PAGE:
Right now, I'd say the number one short-term problem facing the Democratic Party is sheer tone deafness (longer-term problems include corporate cronyism, cronyism and lack of vision). We've seen this from the Obama administration in its gentleness towards the financial industry and we've seen it from Congress in its coddling of the health insurance industry. It's as if it's the late 1990s and Information Age hagiography was still (falsely) explaining a supposed economic boom.
What's troubling, of course, is that this tone deafness may not be confined to Washington. I say that after catching this amazing quote from Denver Mayor John Hickenlooper, as he told the Denver Post yesterday the rationale for his potential Colorado gubernatorial candidacy in the wake of incumbent Bill Ritter's retirement:
"If you ask me, there should be a lot more people in government who come out of the business community."
Just on the substance, I disagree with this. I don't think we have a problem where there aren't enough people from business in state and federal governments, which are literally teeming with people who go back and forth between the private and public sector. This is an age in which the revolving door between corporations and government is spinning faster than it ever has.
So I don't think the big problem in government is that there aren't enough businesspeople inside our public institutions. In fact, when you look at how cronyism and collusion between government and corporations has created so many serious problems (deregulation and the Wall Street meltdown is just one example), I'd say the problem is exactly the opposite: We don't have enough devoted public servants in public office - we have too many people from the profit-at-all-cost sectors of our economy running the show, people who are so vested in the profit-at-all-cost sector that part of their time in government is spent leveraging their public office for their next private sector job.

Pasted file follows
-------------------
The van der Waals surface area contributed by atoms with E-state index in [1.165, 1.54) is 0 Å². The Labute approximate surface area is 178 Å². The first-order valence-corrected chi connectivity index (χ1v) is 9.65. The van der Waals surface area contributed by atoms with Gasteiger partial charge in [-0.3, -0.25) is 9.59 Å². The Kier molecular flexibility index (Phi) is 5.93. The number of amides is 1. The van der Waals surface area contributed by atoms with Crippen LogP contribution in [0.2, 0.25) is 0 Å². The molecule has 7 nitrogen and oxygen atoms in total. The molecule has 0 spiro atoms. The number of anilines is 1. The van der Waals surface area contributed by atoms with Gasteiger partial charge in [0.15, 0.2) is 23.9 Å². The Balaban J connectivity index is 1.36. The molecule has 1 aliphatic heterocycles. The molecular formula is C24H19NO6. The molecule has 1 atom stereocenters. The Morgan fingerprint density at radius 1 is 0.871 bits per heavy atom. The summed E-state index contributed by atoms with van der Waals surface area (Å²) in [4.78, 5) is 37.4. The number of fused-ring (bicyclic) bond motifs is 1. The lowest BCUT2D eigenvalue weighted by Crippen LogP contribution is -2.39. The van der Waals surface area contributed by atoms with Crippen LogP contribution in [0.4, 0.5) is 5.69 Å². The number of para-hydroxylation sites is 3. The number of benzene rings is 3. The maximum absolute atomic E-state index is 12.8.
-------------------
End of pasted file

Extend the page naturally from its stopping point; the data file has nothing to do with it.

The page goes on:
Then there's the political tone deafness of Hickenlooper's argument. Here we are at a zenith of public awareness about corruption, cronyism and the problems inherent in having a government that is too close to the private sector it is supposed to be watchdogging. Here we are with polls that show the public fundamentally understands that its government has been the victim of a hostile takeover by business. And here we have a Democratic candidate, from the start, basing his potential statewide run on his believe that "there should be a lot more people in government who come out of the business community." To say this kind of analysis is tone deaf is an understatement.
That's not to assert that we don't need a diversity of experience among those serving in government. I'm not saying that at all. It is merely to say that if the government lacks in diversity, it is not lacking in people coming from the corporate class. Put another way, it is merely to say we don't have a problem with business interests being underrepresented in government. Arguing to the contrary is like going to the Republican convention and saying that party needs more ultra-conservatives in the name of ideological diversity.
Likewise, I'm not arguing that everyone who works in business is unfit for government service, nor that everyone who is a career public servant is automatically better than people with some private sector experience. I'm saying that this is not a moment where - at least according to the public opinion data - most Americans believe one of the big problems facing our government is that there aren't enough businesspeople running the show. And it is to say that if this is the basis for Hickenlooper's and other Democrats' 2010 campaigns in the face of renewed (though inauthentic) Republican populism, it could be a very, very bad year for Democrats in Colorado and all over the country.
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